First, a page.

QuadrigaCX, an online cryptocurrency exchange, is unable to distribute funds to investors after QuadrigaCX’s co-founder and main operator, Gerald W. Cotten, allegedly died from complications from Crohn’s disease. This highlights the early experimental stage of cryptocurrencies and insufficient usability, including for backing up access to funds.
QuadrigaCX had 363,000 total users and 115,000 of those users had balances in their accounts when it went offline due to Cotten’s death. Within the accounts that had balances, there was reported to be $180 million in cryptocurrency and $70 million in Canadian currency, with the largest account having around $70 million total assets. The suspicious nature of the death and lack of management protocol has caused investors to cry foul play and ask fo authorities to mount an investigation.
So far, “the Supreme Court of Nova Scotia appointed the accounting firm Ernst & Young to examine the company’s finances and explore a possible sale”, along with investigations by the F.B.I., the Internal Revenue Service, the United States Attorney’s Office for the District of Columbia and the Justice Department’s Computer Crime and Intellectual Property Section. While the investigation has found suspicious and unethical transfers of funds into personal accounts and a lack of “basic corporate records”, the report mostly lays blame on poor management practices for the inability to transfer funds back to investors:
“It appears that QuadrigaCX failed to ensure adequate safeguard procedures were in place to transfer passwords and other critical operating data to other QuadrigaCX representatives should a critical event materialize, (such as the death of key management personnel)”
Creating infrastructure to mitigate user error and risks
Cryptocurrency was created to mitigate and even eliminate third party risk in everyday transactions by relying on a large group of network actors that are economically incentivized to act in good faith. However, many consumers, traders, and investors have turned to third party custodial and management firms, such as Fidelity, Coinbase, and BitGo to handle the actual investment and storage aspect of cryptocurrency since they do not want to deal with the technicalities and difficulties that still surround using cryptocurrency. This has created these issues where third-party firms still have to be trusted to have proper management practices and backup plans in case the unexpected occurs, such as what befell QuadrigaCX. However, unlike the legacy financial system, cryptocurrency has no way of forcing access to funds if private keys are lost. This key advantage of the system can result in disadvantageous situations when improper backup care is taken.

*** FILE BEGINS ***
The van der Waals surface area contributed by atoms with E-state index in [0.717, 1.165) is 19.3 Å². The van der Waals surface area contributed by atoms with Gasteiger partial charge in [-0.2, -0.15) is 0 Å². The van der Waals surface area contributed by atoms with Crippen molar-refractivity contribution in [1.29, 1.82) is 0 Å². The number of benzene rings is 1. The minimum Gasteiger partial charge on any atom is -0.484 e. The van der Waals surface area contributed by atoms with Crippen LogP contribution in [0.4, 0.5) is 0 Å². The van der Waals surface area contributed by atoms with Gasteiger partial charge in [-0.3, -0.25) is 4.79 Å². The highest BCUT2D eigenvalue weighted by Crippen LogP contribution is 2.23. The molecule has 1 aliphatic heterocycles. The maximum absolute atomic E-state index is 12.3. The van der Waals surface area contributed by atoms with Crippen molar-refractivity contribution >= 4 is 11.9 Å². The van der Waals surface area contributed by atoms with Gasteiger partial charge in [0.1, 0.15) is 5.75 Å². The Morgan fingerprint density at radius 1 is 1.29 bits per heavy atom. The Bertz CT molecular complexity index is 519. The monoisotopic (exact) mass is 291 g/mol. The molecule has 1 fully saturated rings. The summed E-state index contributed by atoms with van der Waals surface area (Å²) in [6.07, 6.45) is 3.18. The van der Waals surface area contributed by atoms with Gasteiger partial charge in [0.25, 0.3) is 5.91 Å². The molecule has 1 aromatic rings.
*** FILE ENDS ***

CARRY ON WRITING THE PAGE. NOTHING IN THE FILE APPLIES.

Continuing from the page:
Some companies operate shared Dash masternodes such as CrowdNode have implemented solutions like “parachute eject” features where a majority of the managers can auto-eject users’ funds to auto-return all users funds should some CrowdNode operates become compromised.
Dash working to solve usability issues
Dash is focused on taking major steps towards improving user experience of using cryptocurrency to the point where consumers, merchants, traders, and investors do not feel intimidated by the technology and can instead easily use it without significant risk of user error. Dash has been working towards this fix with Dash Dash Platform, formerly codenamed Evolution, which will include improvements such as on-chain blockchain usernames rather than alphanumeric cryptographic keys. This will create a decentralized network that has a friendly interface, including easier forms of backing up funds. Improving usability should help to avoid situations such as the QuadrigaCX loss.